—Amelia B. Welby.

I WANDERED out one summer night,
‘Twas when my years were few,
The wind was singing in the light.
And I was singing too;
The sunshine lay upon the hill,
The shadow in the vale,
And here and there a leaping rill
Was laughing on the gale.

One fleecy cloud upon the air
Was all that met my eyes;
It floated like an angel there
Between me and the skies;
I clapped my hands and warbled wild,
As here and there I flew,
For I was but a careless child,
And did as children do.

The waves came dancing o’er the sea
In bright and glittering bands;
Like little children, wild with glee,
They linked their dimpled hands—
They linked their hands, but, ere I caught
Their sprinkled drops of dew,
They kissed my feet, and, quick as thought,
Away the ripples flew.

The twilight hours, like birds, flew by,
As lightly and as free;
Ten thousand stars were in the sky,
Ten thousand on the sea;
For every wave with dimpled face,
That leaped upon the air,
Had caught a star in its embrace,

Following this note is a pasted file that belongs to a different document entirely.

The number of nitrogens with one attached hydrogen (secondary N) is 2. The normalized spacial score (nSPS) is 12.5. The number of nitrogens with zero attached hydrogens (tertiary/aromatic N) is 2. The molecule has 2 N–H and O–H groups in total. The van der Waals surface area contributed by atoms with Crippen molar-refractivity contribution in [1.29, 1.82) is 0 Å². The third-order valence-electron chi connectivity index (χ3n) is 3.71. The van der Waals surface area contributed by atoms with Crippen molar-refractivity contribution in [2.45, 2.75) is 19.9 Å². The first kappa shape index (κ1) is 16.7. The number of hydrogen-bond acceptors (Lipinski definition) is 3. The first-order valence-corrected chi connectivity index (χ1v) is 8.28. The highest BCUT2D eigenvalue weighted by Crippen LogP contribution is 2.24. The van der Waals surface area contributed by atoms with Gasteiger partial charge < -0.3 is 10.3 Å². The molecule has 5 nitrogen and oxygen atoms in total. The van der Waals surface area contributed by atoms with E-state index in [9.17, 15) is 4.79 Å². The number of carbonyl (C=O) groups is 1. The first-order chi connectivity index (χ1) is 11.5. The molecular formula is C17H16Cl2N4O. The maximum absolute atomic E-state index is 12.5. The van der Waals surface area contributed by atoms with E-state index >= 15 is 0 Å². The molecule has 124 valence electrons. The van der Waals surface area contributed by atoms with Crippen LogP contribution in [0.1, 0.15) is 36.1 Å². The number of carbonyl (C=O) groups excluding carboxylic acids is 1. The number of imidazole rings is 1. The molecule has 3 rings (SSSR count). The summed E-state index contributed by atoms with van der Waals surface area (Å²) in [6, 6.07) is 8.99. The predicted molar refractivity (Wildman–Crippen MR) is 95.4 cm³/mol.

And held it trembling there.

The young moon, too, with upturned sides
Her mirrored beauty gave.
And, as a bark at anchor rides,
She rode upon the wave;
The sea was like the heaven above,
As perfect and as whole,
Have that it seemed to thrill with love
As thrills the immortal soul.

The leaves, by spirit-voices stirred,
Made murmurs on the air,
Low murmurs, that my spirit heard
And answered with a prayer;
For ‘twas upon that dewy sod,
Beside the moaning seas,
I learned at first to worship God
And sing such strains as these.

The flowers, all folded to their dreams,
Were bowed in slumber free
By breezy hills and murmuring streams,
Where’er they chanced to be;
No guilty tears had they to weep,
No sins to be forgiven;
They closed their leaves and went to sleep
‘Neath the blue eye of heaven!

No costly robes upon them shone,
No jewels from the seas,
Yet Solomon upon his throne
Was ne’er arrayed like these;
And just as free from guilt and art
Were lovely human flowers,
Ere Sorrow set her bleeding heart
On this fair world of ours.

I heard the laughing wind behind
A-playing with my hair;
The breezy fingers of the wind—
How cool and moist they were!
I heard the night-bird warbling o’er
Its soft, enchanting strain:
I never heard such sounds before,
And never shall again.

Then wherefore weave such strains as these,
And sing them day by day,
When every bird upon the breeze
Can sing a sweeter lay?
I’d give the world for their sweet art,
The simple, the divine—
I’d give the world to melt one heart
As they have melted mine!


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